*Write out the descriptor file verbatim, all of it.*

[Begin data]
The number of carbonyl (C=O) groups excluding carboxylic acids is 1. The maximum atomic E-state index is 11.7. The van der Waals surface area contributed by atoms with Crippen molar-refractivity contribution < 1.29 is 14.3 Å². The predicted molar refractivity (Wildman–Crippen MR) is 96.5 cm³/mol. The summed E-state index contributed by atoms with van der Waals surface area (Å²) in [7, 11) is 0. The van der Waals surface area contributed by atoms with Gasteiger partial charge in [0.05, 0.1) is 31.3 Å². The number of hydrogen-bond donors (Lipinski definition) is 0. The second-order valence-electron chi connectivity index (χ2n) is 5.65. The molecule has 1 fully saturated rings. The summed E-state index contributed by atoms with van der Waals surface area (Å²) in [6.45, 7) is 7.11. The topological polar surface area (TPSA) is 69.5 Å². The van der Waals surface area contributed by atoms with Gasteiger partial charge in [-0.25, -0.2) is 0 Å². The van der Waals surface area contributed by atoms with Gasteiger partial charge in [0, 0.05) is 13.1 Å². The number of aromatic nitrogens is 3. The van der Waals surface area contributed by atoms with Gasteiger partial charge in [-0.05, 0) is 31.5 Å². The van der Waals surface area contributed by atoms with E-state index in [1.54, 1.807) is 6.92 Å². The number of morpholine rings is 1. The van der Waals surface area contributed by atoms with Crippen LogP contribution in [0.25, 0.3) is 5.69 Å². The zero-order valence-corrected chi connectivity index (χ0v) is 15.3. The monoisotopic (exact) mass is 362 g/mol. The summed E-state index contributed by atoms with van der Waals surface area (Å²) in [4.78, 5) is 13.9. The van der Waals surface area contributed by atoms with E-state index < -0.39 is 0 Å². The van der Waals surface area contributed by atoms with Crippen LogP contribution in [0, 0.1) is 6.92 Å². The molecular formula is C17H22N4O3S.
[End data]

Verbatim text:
The number of carbonyl (C=O) groups excluding carboxylic acids is 1. The maximum atomic E-state index is 11.7. The van der Waals surface area contributed by atoms with Crippen molar-refractivity contribution < 1.29 is 14.3 Å². The predicted molar refractivity (Wildman–Crippen MR) is 96.5 cm³/mol. The summed E-state index contributed by atoms with van der Waals surface area (Å²) in [7, 11) is 0. The van der Waals surface area contributed by atoms with Gasteiger partial charge in [0.05, 0.1) is 31.3 Å². The number of hydrogen-bond donors (Lipinski definition) is 0. The second-order valence-electron chi connectivity index (χ2n) is 5.65. The molecule has 1 fully saturated rings. The summed E-state index contributed by atoms with van der Waals surface area (Å²) in [6.45, 7) is 7.11. The topological polar surface area (TPSA) is 69.5 Å². The van der Waals surface area contributed by atoms with Gasteiger partial charge in [-0.25, -0.2) is 0 Å². The van der Waals surface area contributed by atoms with Gasteiger partial charge in [0, 0.05) is 13.1 Å². The number of aromatic nitrogens is 3. The van der Waals surface area contributed by atoms with Gasteiger partial charge in [-0.05, 0) is 31.5 Å². The van der Waals surface area contributed by atoms with E-state index in [1.54, 1.807) is 6.92 Å². The number of morpholine rings is 1. The van der Waals surface area contributed by atoms with Crippen LogP contribution in [0.25, 0.3) is 5.69 Å². The zero-order valence-corrected chi connectivity index (χ0v) is 15.3. The monoisotopic (exact) mass is 362 g/mol. The summed E-state index contributed by atoms with van der Waals surface area (Å²) in [4.78, 5) is 13.9. The van der Waals surface area contributed by atoms with E-state index < -0.39 is 0 Å². The van der Waals surface area contributed by atoms with Crippen LogP contribution in [0, 0.1) is 6.92 Å². The molecular formula is C17H22N4O3S.